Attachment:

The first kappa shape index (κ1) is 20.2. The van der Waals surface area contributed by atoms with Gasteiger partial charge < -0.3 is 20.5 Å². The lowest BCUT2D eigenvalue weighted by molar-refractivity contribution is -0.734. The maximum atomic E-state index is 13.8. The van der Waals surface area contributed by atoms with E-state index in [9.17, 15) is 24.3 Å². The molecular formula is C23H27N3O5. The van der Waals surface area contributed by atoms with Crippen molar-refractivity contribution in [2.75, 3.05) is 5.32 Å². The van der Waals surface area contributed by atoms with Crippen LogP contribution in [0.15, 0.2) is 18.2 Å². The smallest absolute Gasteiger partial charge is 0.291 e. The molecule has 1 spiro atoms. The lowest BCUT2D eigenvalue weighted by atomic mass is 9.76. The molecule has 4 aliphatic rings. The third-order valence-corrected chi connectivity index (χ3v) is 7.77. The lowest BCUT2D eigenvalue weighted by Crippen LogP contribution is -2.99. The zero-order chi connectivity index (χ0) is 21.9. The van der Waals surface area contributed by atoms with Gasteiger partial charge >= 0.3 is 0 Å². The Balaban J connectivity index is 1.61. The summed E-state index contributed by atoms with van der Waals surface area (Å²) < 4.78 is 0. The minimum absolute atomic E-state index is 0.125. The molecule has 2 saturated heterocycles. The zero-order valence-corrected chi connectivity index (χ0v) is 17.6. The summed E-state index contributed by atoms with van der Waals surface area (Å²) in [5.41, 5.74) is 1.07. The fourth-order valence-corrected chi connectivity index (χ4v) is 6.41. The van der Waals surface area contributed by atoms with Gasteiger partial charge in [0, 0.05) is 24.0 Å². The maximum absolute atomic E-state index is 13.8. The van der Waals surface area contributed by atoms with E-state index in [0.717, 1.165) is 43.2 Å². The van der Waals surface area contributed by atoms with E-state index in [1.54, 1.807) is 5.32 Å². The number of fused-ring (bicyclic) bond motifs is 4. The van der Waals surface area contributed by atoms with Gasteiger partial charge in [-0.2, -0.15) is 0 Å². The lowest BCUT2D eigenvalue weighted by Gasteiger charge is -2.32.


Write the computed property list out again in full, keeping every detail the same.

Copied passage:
The first kappa shape index (κ1) is 20.2. The van der Waals surface area contributed by atoms with Gasteiger partial charge < -0.3 is 20.5 Å². The lowest BCUT2D eigenvalue weighted by molar-refractivity contribution is -0.734. The maximum atomic E-state index is 13.8. The van der Waals surface area contributed by atoms with E-state index in [9.17, 15) is 24.3 Å². The molecular formula is C23H27N3O5. The van der Waals surface area contributed by atoms with Crippen molar-refractivity contribution in [2.75, 3.05) is 5.32 Å². The van der Waals surface area contributed by atoms with Crippen LogP contribution in [0.15, 0.2) is 18.2 Å². The smallest absolute Gasteiger partial charge is 0.291 e. The molecule has 1 spiro atoms. The lowest BCUT2D eigenvalue weighted by atomic mass is 9.76. The molecule has 4 aliphatic rings. The third-order valence-corrected chi connectivity index (χ3v) is 7.77. The lowest BCUT2D eigenvalue weighted by Crippen LogP contribution is -2.99. The zero-order chi connectivity index (χ0) is 21.9. The van der Waals surface area contributed by atoms with Gasteiger partial charge >= 0.3 is 0 Å². The Balaban J connectivity index is 1.61. The summed E-state index contributed by atoms with van der Waals surface area (Å²) < 4.78 is 0. The minimum absolute atomic E-state index is 0.125. The molecule has 2 saturated heterocycles. The zero-order valence-corrected chi connectivity index (χ0v) is 17.6. The summed E-state index contributed by atoms with van der Waals surface area (Å²) in [5.41, 5.74) is 1.07. The fourth-order valence-corrected chi connectivity index (χ4v) is 6.41. The van der Waals surface area contributed by atoms with Gasteiger partial charge in [0, 0.05) is 24.0 Å². The maximum absolute atomic E-state index is 13.8. The van der Waals surface area contributed by atoms with E-state index in [0.717, 1.165) is 43.2 Å². The van der Waals surface area contributed by atoms with E-state index in [1.54, 1.807) is 5.32 Å². The number of fused-ring (bicyclic) bond motifs is 4. The van der Waals surface area contributed by atoms with Gasteiger partial charge in [-0.2, -0.15) is 0 Å². The lowest BCUT2D eigenvalue weighted by Gasteiger charge is -2.32.